Sales and profits rise and fall in regular, if not completely regular fashion, as business expands and contracts.
Timing is everything. Coming out of a recession into a vigorous economy, they lourish more than Stalwarts. In the opposite direction, they can lose >50% very quickly and may take years before another upswing.
Most misunderstood type, and investors can lose money in stocks considered safe. Large Cyclicals are falsely classified as Stalwarts.
If a defensive Stalwart loses 50% in a slump, then Cyclicals may lose 80%.
It’s much easier to predict upswing, vs, a downturn, so one has to detect early signs of business changes. You get a working edge if you’re in the same industry – to be used to your advantage. Most important in Cyclicals.
Unreliable dividend payers. If they’ve financial problems, then they become potential Turnaround candidates.
Inventory build-up = bad sign. Inventory growth > Sales growth = red flag. Inventory build-up with companies having fluctuating end product pricing causes larger problems.
Monitor inventory to figure out business direction. If inventory is depleting in a depressed company, it’s the first evidence of a possible business turnaround.
High Operating Profit Margin (OPM) = Lowest Cost producer, who’s got a better chance of survival if business conditions deteriorate.
Upswing favours companies with Low OPM’s. Therefore, what you want to do is to Hold relatively High OPM companies for long term and play relatively Low OPM companies for successful Turnarounds / cycle turns.
The best time to get involved with Cyclicals is when the economy is at its weakest, earnings are at their lowest, and public sentiment is at its bleakest. Even though Cyclicals have rebounded in the same way 8 times since WWII, buying them in the early stages of an economic recovery is never easy. Every recession brings out sceptics who doubt that we will ever come out of it, who predict a depression and the country going bankrupt. If there’s any time not to own Cyclicals, it’s in a depression. “This one is different,” is the doomsayer’s litany, and, in fact, every recession is different, but that doesn’t mean it’s going to ruin us.
Whenever there was a recession, Lynch paid attention to them. Since he always thought positively and assumed that the economy will improve, he was willing to invest in Cyclicals at their nadir. Just when it seems it can’t get any worse, things begin to get better. A comeback of depressed Cyclicals with strong balance sheets is inevitable. Cyclicals lead the market higher at the end of a recession – how frequently today’s mountains turn into tomorrow’s molehills, and, vice versa.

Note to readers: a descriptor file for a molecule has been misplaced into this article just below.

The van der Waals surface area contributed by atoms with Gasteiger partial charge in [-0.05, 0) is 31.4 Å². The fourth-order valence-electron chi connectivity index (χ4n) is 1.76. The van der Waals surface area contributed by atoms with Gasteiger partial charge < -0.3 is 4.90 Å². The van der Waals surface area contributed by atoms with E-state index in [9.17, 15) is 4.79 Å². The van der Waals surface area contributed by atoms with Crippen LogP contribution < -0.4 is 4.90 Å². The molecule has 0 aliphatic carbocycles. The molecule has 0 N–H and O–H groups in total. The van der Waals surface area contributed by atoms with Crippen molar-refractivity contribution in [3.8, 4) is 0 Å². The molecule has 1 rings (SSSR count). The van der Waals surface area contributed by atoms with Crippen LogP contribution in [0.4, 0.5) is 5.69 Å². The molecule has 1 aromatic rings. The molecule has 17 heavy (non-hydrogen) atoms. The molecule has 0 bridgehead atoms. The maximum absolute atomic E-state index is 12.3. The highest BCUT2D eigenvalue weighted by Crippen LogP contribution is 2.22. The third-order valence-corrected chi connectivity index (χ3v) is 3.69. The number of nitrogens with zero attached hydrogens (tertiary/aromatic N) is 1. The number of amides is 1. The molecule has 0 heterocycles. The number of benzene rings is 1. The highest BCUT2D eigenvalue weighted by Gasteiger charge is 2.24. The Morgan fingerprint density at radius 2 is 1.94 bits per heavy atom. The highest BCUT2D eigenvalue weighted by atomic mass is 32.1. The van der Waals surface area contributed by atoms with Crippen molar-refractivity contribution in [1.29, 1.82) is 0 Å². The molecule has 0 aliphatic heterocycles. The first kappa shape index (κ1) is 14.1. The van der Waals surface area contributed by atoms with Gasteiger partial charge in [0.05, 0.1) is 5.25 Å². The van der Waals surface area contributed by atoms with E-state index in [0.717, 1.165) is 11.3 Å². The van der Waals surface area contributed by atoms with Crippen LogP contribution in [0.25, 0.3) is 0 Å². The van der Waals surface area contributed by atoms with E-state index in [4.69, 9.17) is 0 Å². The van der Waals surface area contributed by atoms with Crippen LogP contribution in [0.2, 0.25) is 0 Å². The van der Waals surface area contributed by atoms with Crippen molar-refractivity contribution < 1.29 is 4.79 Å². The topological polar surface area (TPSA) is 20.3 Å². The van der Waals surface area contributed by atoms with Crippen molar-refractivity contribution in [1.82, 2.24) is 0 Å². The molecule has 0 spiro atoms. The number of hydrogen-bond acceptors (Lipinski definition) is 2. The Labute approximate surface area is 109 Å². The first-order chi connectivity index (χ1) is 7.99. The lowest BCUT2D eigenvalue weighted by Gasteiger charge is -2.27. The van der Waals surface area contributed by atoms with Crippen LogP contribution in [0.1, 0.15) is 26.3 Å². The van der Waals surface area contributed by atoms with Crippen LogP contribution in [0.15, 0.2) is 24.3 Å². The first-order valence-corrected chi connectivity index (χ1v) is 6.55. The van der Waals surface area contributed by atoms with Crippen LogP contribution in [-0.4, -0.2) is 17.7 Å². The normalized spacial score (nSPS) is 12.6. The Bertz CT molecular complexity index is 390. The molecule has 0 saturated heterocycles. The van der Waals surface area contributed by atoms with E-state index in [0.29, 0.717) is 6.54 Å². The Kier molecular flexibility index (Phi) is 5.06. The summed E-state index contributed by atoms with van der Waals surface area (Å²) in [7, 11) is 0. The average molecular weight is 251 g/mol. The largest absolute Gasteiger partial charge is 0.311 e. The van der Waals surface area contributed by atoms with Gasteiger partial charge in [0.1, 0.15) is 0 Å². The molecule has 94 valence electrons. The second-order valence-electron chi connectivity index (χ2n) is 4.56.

Cyclicals are like blackjack: stay in the game too long and it’s bound to take back all your profits. Things can go from good to worse very quickly and it’s important to get out at the right time.
As business goes from lousy to mediocre, investors in Cyclicals can make money; as it goes from mediocre to good, they can make money; from good to excellent, they may make a little more money, though not as much as before. It’s when business goes from excellent back to good that investors begin to lose; from good to mediocre, they lose more; and from mediocre to lousy, they’re back where they started.
So, you have to know where we are in the cycle. But it’s not quite as simple as it sounds. Investing in Cyclicals has become a game of anticipation, making it doubly hard to make money. Large institutions try to get a jump on competitors by buying Cyclicals before they’ve shown any signs of recovery. This can lead to false starts, when stock prices run up and then fall back with each contradictory statistic (we’re recovering, we’re not recovering) that is released.
The principal danger is that you buy too early, then get discouraged, and, sell. To succeed, you’ve to have some way of tracking the fundamentals of the industry and the company. It’s perilous to invest without the working knowledge of the industry and its rhythms.
Timing the cycle is only half the battle. Other half is picking companies that will gain Most from an upturn. If Industry pick = Right, but Company pick = Wrong, then you can lose money just as easily as if you were wrong about the industry.
If investing in a troubled industry, buy companies with staying power. Also, wait for signs of revival. Some troubled industries never came back.
If you sell at 2x, you won’t get 10x. If the original story is intact or improving, stick around to see what happens and you’ll be amazed at the results.
Auto, airlines, steel, tyres, chemicals,
aerospace & defence, non-ferrous metals, nursing, lodging, oil & gas